Last week in the comments section, CS posted a good bit on community and the need for it in our uncertain future.
He asked me for a response & I’ve been thinking on it. In fact, I think the subject is going to become the topic of a future article or articles.
Meantime, I’ve touched on it in past blog posts and articles, including this one, which first appeared in the print edition of BHM.
Just one additional observation at the moment. Obviously, community-building is hard for individualists (herding cats and all that). Well, really it’s hard for anybody. The history of the U.S. is littered with “intentional communities” that failed, particularly in the nineteenth century. A lot of them were built around some communal ideal, and they fell apart almost as soon as they formed — or as soon as some strong, inspirational leader died off. We point at them and say that communalism doesn’t work. But based on my own experience, I think that what really doesn’t work is trying to build a community around an ideal. Any ideal. Idealism is for books and ivory towers.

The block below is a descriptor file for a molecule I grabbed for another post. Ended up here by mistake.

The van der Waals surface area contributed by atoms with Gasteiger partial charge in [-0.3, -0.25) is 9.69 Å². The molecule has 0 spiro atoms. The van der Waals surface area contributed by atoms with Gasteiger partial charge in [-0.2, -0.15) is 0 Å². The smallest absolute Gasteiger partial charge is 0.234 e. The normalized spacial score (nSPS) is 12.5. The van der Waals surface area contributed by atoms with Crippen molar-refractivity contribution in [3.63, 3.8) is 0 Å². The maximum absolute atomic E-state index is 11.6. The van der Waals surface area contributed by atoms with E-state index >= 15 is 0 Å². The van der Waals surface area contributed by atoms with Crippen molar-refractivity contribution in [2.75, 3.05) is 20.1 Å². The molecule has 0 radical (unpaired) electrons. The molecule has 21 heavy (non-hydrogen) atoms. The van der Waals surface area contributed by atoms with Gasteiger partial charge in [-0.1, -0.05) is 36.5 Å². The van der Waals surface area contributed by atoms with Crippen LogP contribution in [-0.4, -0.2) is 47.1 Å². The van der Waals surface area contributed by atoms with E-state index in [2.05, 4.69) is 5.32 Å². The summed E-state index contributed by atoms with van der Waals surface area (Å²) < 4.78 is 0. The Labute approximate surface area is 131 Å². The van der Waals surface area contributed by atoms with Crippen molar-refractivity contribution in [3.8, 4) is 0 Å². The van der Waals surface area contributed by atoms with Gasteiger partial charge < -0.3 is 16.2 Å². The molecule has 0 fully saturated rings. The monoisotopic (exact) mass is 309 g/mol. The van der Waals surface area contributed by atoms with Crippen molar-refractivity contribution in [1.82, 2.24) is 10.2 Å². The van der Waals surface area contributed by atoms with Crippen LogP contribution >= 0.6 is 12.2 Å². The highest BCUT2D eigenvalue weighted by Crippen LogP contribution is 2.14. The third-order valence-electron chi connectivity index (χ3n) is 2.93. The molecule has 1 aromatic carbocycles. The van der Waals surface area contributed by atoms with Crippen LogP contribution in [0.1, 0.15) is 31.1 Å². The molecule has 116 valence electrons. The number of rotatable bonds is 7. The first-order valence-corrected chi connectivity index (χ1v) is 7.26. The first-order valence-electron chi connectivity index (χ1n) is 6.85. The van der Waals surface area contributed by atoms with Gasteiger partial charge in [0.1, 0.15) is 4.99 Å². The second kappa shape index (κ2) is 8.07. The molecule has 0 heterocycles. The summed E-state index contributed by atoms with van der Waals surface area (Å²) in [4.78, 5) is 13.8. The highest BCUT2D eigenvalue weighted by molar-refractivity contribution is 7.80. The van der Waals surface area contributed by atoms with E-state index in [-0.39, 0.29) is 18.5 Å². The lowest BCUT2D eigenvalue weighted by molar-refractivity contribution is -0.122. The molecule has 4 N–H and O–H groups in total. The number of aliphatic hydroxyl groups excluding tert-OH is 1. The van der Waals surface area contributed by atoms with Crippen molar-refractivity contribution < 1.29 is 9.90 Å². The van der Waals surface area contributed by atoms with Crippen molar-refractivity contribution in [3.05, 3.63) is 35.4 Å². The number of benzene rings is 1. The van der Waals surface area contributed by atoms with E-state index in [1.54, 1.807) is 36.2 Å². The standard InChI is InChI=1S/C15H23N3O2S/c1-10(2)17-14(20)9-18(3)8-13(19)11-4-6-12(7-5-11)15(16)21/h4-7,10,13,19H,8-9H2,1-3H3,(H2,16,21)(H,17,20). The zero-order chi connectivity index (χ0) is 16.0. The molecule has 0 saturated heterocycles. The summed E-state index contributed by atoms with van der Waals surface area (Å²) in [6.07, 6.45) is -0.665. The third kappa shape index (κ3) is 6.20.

A freedom community (a resilient community, as the thing is called over at Global Guerillas) will be built not on sunshiny ideals, but on real, dirty-gritty need. The need for other people’s skills. For mutual protection. For trade. Whatever.
I don’t entirely agree with John Robb (as quoted in CS’s comment) that we’ll all have to become prey or predators if we don’t build communities. Maybe. In some cases. More often I expect that in rough times we’ll simply discover communities, more than create them, among our existing neighborhoods and networks. Our communities probably won’t be composed of people who share our ideals. Bnd that could be good (idealists can be such air-headedly stubborn cusses), and the communities that develop may be all the stronger because they’re based on something more ultimately useful than a shared philosophy.